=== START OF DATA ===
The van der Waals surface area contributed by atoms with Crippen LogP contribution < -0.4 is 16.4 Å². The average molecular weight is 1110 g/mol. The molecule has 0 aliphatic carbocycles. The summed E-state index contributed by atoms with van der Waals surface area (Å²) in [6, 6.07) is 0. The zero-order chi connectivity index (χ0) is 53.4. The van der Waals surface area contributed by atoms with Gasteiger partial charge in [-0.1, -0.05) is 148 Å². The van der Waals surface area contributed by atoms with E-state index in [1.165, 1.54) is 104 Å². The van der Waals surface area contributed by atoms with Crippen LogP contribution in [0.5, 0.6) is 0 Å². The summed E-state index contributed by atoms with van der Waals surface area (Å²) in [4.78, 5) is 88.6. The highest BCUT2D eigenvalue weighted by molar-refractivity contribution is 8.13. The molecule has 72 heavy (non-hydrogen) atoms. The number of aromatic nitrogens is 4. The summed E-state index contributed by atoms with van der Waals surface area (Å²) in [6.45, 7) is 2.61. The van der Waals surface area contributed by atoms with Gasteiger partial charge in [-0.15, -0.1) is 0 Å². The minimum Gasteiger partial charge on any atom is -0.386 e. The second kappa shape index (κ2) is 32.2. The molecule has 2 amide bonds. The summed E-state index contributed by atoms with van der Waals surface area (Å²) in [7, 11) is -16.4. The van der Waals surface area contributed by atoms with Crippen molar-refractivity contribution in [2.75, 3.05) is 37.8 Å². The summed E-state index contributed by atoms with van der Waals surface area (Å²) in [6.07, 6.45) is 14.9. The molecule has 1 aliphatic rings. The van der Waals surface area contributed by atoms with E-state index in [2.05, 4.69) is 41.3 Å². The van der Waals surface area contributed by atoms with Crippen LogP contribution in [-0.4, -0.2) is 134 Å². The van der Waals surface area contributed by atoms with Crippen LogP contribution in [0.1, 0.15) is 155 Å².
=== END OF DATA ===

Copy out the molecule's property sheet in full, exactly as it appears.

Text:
The van der Waals surface area contributed by atoms with Crippen LogP contribution < -0.4 is 16.4 Å². The average molecular weight is 1110 g/mol. The molecule has 0 aliphatic carbocycles. The summed E-state index contributed by atoms with van der Waals surface area (Å²) in [6, 6.07) is 0. The zero-order chi connectivity index (χ0) is 53.4. The van der Waals surface area contributed by atoms with Gasteiger partial charge in [-0.1, -0.05) is 148 Å². The van der Waals surface area contributed by atoms with E-state index in [1.165, 1.54) is 104 Å². The van der Waals surface area contributed by atoms with Crippen LogP contribution in [0.5, 0.6) is 0 Å². The summed E-state index contributed by atoms with van der Waals surface area (Å²) in [4.78, 5) is 88.6. The highest BCUT2D eigenvalue weighted by molar-refractivity contribution is 8.13. The molecule has 72 heavy (non-hydrogen) atoms. The number of aromatic nitrogens is 4. The summed E-state index contributed by atoms with van der Waals surface area (Å²) in [6.45, 7) is 2.61. The van der Waals surface area contributed by atoms with Gasteiger partial charge in [-0.15, -0.1) is 0 Å². The minimum Gasteiger partial charge on any atom is -0.386 e. The second kappa shape index (κ2) is 32.2. The molecule has 2 amide bonds. The summed E-state index contributed by atoms with van der Waals surface area (Å²) in [7, 11) is -16.4. The van der Waals surface area contributed by atoms with Crippen molar-refractivity contribution in [2.75, 3.05) is 37.8 Å². The summed E-state index contributed by atoms with van der Waals surface area (Å²) in [6.07, 6.45) is 14.9. The molecule has 1 aliphatic rings. The van der Waals surface area contributed by atoms with E-state index in [2.05, 4.69) is 41.3 Å². The van der Waals surface area contributed by atoms with Crippen LogP contribution in [-0.4, -0.2) is 134 Å². The van der Waals surface area contributed by atoms with Crippen LogP contribution in [0.1, 0.15) is 155 Å².